Hundreds of angry mourners have flocked to the funeral of Shaimaa El-Sabagh, who was shot dead at a protest in downtown Cairo on Saturday, in her hometown of Alexandria.
El-Sabagh, 33, was an advocate for workers' rights and a leading member of the Socialist Popular Alliance Party in Alexandria, a group which supported both the January 25 revolution and the June 30 anti-Brotherhood protests.
She was heading, with around two dozen marchers, to Tahrir Square to lay flowers in the memory of those who died during the 25 January 2011 uprising.
She is survived by her five-year-old son and husband.
Forensic Medicine Authority spokesperson Hesham Abdel-Hameed said El-Sabagh died from a birdshot injury, which was shot at a distance under eight metres.
The wound caused significant damage to her lungs and heart and caused bleeding in the thoracic cavity, he added.
The prosecutor general has summoned police personnel who dispersed the demonstration for questioning and subpoenaed police records of the event.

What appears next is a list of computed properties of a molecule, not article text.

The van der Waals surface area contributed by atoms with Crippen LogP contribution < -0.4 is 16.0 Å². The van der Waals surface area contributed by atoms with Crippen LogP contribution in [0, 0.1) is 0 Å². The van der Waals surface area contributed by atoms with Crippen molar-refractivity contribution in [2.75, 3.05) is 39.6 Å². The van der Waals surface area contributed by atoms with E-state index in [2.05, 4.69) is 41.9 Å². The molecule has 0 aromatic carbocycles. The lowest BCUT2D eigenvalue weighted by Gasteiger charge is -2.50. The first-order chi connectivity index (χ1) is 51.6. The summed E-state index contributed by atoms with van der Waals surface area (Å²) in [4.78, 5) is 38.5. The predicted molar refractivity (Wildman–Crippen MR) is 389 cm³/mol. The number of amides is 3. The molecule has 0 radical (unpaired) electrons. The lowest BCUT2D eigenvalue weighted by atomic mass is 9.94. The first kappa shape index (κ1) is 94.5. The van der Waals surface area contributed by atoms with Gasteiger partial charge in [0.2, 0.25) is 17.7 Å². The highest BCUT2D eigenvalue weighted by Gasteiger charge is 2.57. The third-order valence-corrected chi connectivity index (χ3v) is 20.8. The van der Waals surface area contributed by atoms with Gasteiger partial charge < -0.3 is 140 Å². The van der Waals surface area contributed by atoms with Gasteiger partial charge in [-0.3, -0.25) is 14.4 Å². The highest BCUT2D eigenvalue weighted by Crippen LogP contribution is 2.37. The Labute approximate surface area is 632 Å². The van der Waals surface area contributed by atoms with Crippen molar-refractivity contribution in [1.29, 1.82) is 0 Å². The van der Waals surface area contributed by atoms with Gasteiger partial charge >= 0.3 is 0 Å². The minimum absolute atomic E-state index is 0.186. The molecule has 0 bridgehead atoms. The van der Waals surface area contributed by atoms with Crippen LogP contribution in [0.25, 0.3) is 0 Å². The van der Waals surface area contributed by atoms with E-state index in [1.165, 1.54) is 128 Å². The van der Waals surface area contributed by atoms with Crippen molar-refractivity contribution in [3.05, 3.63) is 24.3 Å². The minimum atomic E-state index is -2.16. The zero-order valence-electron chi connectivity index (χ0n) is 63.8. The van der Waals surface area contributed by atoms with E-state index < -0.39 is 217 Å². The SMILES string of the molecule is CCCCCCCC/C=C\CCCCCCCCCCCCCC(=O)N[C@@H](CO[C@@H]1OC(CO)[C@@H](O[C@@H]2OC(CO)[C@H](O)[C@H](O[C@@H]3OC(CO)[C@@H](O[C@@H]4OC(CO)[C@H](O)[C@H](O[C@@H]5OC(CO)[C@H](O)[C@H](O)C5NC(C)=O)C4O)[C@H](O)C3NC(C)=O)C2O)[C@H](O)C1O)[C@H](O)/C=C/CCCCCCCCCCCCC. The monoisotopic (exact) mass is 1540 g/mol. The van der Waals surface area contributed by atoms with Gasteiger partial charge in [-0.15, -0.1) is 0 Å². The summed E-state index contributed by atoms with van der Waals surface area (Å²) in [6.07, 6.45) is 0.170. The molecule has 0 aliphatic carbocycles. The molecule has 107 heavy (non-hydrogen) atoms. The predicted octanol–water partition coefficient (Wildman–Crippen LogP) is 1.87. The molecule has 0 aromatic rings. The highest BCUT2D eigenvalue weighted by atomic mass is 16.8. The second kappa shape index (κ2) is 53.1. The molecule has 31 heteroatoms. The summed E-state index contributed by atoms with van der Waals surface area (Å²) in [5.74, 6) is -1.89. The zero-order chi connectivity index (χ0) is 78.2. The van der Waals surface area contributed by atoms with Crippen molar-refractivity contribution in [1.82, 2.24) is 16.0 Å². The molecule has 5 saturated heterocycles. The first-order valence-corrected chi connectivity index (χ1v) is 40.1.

Following the incident, the interior ministry denied accusations by marchers that a policeman had gunned El-Sabagh down.
Police said marchers attacked them with fire crackers.
However, the Socialist Popular Alliance Party said in a statement that their march was peaceful.
Members of the party said the march was not authorised by the police but was announced in advance.
A law passed by the interim authorities in late 2013 bans all demonstrations not pre-approved by the police, resulting in the arrest of many protesters despite condemnation from freedom of expression advocates.
The minister of interior had recently said that all violations of the law on fourth the anniversary of the revolution that toppled autocrat Hosni Mubarak would be dealt with swiftly and firmly by the police.